It is so long since I recd. your Volume on the English Constitution with the letter accompanying it that I must add to my thanks for the favors, an apology for the delay in returning them. I perceived at once that to do justice to such a work, it ought to be read with a continued attention which happened to be impossible till within a short time past.
I am now able to say that I have found In your pages not a little to admire, very much to approve, but some things in which I can not concur. Were I to name instances of the last, I should not omit, your preference of a single to a double Legislature.
The infirmities most besetting Popular Governments, even in the Representative Form, are found to be defective laws which do mischief before they can be mended, and laws passed under transient impulses, of which time & reflection call for a change. These causes, render the Statute Book complex and voluminous, multiply disputed cases between individuals, increase the expence of Legislation, and impair that certainty & stability which are among the greatest beauties, as well as most solid advantages of a well digested Code.
A second Branch of the Legislature, consisting of fewer and riper members, deliberating separately & independently of the other, may be expected to correct many errors and inaccuracies in the proceedings of the other, and to controul whatever of passion or precipitancy may be found in them, and being in like manner with the other, elective & responsible, the probability is strengthened that the Will & the interest of their common Constituents will be duly pursued.
In support of this view of the subject, it may be remarked that there is no instance among us of a change of a double for a single Legislature, whilst there is more than one of a contrary change; and it is believed, that if all the States were to form their Govts. over again with lights derived from experience they would be unanimous in preferring two Legislative Chambers to a Single one.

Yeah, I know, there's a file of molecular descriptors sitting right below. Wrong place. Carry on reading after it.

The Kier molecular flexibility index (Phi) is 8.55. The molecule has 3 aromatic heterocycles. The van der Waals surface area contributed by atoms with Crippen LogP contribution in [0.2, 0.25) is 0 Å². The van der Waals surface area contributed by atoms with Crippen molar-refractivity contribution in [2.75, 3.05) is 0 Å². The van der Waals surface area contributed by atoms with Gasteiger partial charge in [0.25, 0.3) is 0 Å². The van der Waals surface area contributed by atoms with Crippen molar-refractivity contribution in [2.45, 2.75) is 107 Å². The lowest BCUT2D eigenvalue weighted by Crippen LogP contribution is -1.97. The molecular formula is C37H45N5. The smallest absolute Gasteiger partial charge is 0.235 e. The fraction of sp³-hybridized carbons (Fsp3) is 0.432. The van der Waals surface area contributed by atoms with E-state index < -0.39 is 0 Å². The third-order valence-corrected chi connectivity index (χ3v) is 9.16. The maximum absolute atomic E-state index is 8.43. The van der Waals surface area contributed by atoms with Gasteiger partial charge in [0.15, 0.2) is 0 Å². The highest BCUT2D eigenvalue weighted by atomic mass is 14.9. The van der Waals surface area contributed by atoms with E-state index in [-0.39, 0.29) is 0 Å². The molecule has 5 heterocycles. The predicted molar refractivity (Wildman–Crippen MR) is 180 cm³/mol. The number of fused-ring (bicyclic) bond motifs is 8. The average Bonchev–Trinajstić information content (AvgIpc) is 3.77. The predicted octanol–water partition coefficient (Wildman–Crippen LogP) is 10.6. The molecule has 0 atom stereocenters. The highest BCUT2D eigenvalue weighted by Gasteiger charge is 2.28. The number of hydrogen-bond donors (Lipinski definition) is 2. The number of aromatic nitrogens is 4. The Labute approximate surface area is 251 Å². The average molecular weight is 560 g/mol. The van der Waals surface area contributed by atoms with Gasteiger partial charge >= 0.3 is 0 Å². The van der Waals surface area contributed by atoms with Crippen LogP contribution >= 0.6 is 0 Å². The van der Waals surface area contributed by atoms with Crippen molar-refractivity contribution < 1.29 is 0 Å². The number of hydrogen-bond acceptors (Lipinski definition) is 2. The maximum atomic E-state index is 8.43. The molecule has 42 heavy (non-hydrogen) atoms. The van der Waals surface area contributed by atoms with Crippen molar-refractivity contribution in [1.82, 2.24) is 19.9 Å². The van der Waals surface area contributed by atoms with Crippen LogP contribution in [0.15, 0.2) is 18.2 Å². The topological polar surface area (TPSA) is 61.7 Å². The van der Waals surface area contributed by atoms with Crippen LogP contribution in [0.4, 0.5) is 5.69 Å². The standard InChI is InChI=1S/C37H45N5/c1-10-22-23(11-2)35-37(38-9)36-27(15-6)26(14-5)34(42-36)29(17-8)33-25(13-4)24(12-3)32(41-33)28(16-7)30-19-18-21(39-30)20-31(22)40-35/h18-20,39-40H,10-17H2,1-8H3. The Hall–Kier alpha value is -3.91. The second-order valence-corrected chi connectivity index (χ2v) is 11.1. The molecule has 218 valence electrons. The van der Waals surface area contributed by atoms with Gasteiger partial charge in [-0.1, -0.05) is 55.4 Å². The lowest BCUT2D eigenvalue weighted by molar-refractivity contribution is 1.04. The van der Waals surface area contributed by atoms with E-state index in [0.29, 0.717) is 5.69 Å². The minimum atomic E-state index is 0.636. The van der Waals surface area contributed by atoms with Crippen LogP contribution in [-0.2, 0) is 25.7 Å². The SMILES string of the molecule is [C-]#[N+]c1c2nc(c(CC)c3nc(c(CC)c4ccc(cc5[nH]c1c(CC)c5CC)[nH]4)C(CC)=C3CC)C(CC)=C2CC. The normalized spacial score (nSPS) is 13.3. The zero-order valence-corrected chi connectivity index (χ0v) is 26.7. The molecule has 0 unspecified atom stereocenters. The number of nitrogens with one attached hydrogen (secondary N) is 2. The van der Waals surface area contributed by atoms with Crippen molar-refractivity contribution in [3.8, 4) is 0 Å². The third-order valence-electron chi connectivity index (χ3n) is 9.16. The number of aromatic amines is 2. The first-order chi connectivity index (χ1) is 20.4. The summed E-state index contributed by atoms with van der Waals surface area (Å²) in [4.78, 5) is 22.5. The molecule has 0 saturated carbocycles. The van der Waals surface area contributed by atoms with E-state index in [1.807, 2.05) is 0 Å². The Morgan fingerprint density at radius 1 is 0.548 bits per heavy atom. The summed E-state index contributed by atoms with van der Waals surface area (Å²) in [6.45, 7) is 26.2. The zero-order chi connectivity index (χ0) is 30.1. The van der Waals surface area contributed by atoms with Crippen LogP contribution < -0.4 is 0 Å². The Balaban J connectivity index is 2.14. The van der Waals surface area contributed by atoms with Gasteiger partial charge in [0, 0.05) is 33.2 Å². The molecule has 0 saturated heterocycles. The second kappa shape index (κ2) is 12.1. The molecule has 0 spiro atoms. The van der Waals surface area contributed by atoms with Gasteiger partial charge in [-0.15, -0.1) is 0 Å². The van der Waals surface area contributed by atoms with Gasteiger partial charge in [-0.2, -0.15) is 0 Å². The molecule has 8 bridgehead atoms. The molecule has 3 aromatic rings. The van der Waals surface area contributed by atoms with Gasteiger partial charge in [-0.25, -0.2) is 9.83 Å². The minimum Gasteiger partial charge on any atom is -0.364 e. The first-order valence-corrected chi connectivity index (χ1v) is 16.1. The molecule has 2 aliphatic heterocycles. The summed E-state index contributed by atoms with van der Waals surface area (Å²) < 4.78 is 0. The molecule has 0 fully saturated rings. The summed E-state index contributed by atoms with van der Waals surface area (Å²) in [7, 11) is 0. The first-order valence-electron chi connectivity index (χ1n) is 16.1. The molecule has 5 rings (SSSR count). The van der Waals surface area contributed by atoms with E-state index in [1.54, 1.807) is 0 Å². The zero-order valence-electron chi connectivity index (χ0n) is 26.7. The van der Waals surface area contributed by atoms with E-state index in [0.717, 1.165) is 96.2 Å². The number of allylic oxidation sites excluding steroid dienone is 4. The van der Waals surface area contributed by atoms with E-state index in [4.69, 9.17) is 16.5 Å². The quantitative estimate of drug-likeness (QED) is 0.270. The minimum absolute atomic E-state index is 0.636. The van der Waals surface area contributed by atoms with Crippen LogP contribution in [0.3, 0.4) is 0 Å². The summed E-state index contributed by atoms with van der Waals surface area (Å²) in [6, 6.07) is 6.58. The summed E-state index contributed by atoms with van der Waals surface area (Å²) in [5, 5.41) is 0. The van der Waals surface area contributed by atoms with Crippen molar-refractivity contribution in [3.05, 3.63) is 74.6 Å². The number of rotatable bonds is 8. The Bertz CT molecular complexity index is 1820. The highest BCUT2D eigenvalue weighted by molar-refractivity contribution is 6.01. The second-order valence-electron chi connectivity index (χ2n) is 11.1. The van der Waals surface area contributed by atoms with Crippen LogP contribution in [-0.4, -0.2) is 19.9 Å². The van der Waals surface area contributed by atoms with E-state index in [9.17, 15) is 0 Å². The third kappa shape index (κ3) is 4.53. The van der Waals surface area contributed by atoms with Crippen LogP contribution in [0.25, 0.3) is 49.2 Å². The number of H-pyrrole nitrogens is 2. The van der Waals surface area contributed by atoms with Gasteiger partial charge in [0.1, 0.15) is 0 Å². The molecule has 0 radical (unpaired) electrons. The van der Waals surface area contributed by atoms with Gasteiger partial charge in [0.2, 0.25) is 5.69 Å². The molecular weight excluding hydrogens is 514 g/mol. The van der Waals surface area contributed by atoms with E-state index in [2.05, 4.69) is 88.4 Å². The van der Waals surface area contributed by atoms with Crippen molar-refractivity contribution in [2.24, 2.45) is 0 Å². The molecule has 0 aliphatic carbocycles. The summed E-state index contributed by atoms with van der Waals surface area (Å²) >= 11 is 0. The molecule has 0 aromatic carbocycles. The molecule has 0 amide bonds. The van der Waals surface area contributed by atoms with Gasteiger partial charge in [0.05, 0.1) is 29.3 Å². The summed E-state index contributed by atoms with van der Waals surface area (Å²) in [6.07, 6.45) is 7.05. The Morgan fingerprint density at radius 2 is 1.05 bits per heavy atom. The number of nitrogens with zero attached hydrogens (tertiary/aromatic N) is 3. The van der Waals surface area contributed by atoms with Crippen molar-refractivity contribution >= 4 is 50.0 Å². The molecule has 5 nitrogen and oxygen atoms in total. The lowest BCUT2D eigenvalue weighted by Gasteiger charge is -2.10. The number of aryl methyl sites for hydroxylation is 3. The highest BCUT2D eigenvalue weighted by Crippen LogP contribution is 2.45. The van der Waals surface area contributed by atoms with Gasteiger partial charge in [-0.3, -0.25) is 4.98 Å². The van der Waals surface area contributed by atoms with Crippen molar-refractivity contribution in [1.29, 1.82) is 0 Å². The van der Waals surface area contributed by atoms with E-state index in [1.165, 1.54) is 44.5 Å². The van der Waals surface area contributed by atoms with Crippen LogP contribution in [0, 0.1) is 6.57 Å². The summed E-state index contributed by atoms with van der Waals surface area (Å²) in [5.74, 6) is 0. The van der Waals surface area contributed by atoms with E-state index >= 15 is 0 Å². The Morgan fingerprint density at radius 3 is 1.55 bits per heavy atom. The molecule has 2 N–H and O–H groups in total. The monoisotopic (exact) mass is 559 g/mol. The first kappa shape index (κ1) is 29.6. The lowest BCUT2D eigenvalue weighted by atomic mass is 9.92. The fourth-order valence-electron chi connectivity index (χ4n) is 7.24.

I hope you will have no occasion to regret your early patronage of the Independence of this Country, or your approbation of the principles on which its Govts. have been established. Thus far the Trees can be safely tested by their fruits.
It affords sincere pleasure to find your Govt. & Nation relaxing their prejudices agst. us. Experience has proved, what a few on your side as well as on this foresaw, that the separation of the Colonies tho’ a gain to them would be no loss of retainable Commerce; to the parent State, whilst it would be a gain to its Treasury in the diminished demands on it. It remains for the two Countries now, but to cultivate mutual good will, to enrich & improve each other by all the interchanges having these tendencies; and to promote by their examples the improvement, & happiness of all other Countries. I beg you to accept my acknowledgts. for the friendly sentiments you have addressed to me, & to be assured of my great respects & good wishes
Draft (DLC). Published in Gaillard Hunt, The Writings of James Madison, 9:181-83. With notation at top of first page: "(notice of his death arrived before this was forwarded)."